The looting gangs in the street were simply opportunists and part of the 50 to 75 percent in Dili who are unemployed.

But some would say the biggest driver of rebel leader Reinado is the prime minister, Mari Alkatiri, known as one of the richest and smartest men in the country. He also is a Portuguese-speaking sophisticate who is charged with masterminding much of the good as well as bad governance of the country while at the same time remaining one of the least-loved figures among the people.

A poll published by an international nongovernmental organization two years ago gave him about a 50 percent approval rating.
The average man and woman in the streets of East Timor truly love their president, and have actually voted for him. But no one ever voted for Prime Minister Alkatiri. They only voted for the ruling Fretilin Party, which in turn chose Alkatiri.

The problem, as I was told, was that few knew their vote for Fretilin meant a vote for Alkatiri as prime minister.

The extreme view of the prime minister held by Alfredo is that unless Alkatiri steps down, the rebels will not put down their weapons. How 595 soldiers without many weapons can hold a nation hostage can only be explained by the sympathy that many Timorese share with the rebel leader’s view of the prime minister, whom they consider arrogant and aloof.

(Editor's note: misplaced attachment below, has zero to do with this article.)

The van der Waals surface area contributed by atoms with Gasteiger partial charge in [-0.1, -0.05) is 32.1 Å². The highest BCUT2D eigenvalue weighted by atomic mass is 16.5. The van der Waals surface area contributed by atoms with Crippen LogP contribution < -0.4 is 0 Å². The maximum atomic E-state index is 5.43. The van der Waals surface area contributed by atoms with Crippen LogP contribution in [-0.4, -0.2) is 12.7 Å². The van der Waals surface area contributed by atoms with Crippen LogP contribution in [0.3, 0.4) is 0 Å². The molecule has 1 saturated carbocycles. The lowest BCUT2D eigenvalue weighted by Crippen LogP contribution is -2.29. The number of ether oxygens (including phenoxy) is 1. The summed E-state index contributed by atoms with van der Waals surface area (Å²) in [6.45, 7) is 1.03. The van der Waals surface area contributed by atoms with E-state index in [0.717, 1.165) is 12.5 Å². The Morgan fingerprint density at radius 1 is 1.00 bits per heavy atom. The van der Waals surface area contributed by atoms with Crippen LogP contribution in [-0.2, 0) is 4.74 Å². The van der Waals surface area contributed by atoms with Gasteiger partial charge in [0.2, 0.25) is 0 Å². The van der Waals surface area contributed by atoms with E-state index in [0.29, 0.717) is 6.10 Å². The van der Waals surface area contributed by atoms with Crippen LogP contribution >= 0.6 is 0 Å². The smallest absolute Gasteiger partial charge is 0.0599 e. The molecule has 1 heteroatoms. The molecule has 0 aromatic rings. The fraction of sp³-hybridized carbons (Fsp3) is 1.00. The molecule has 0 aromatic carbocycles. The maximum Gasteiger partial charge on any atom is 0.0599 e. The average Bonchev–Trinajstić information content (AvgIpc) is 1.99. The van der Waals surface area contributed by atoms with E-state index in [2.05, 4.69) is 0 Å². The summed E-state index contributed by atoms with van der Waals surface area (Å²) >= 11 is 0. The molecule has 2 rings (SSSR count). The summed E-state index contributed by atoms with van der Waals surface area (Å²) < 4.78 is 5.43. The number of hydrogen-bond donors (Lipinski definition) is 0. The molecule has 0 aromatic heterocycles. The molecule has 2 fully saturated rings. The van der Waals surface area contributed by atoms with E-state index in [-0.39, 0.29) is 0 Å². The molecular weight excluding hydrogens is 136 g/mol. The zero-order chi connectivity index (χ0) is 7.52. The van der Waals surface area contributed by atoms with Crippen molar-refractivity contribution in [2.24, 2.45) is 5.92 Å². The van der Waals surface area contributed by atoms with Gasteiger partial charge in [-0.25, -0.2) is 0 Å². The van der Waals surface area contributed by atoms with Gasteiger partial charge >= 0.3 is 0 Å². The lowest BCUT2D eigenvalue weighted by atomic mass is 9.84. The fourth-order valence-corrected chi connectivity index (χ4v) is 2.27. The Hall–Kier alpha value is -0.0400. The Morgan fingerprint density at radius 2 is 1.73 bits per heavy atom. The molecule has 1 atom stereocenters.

They also suspect he ordered a mini-massacre of some of the striking soldiers as well as unarmed police officers.

The charge is that the disintegration of East Timor began on the outskirts of the capital on April 28 when the suburb of Tasi Tolu went up in smoke, and seven rebel soldiers were shot dead after the prime minister commanded the regular army (over which the constitution gives him no power) to pursue and destroy the rebel soldiers.

I was there that afternoon and saw the smoke and the fear it engendered as people remembered the days of Indonesia’s retreat from the country. It was after this key event that Maj. Reinado joined the rebels, and they immediately embraced him as their leader.

As soon as the smoke started billowing from Dili, as the Peace Corps country director, I ordered all 46 volunteers to “stand fast,” and within 72 hours had them on a plane to Bangkok. Many left without saying goodbye and without any possessions other than their U.S. passports.

Amidst their tears, shock and even anger at being plucked out of their village homes so abruptly, they were processed out of the Peace Corps and sent home because of the serious prognosis for East Timor contained in intelligence reports.

So is there hope for Reinado’s rebels and East Timor?

My sense of the man and the country is that the latest proposal to form a new interim government headed by President Gusmao until elections can be held next year will prevail.

Will Reinado accept this? I think so, because a transitional government will not have a Alkatiri as prime minister, and East Timor will likely land on its feet in a few months after the past six weeks of free-fall and violence.

On Monday, June 26 (one day after this article was first published in The Honolulu Advertiser) the Prime Minister did resign and is now under the threat of East Timor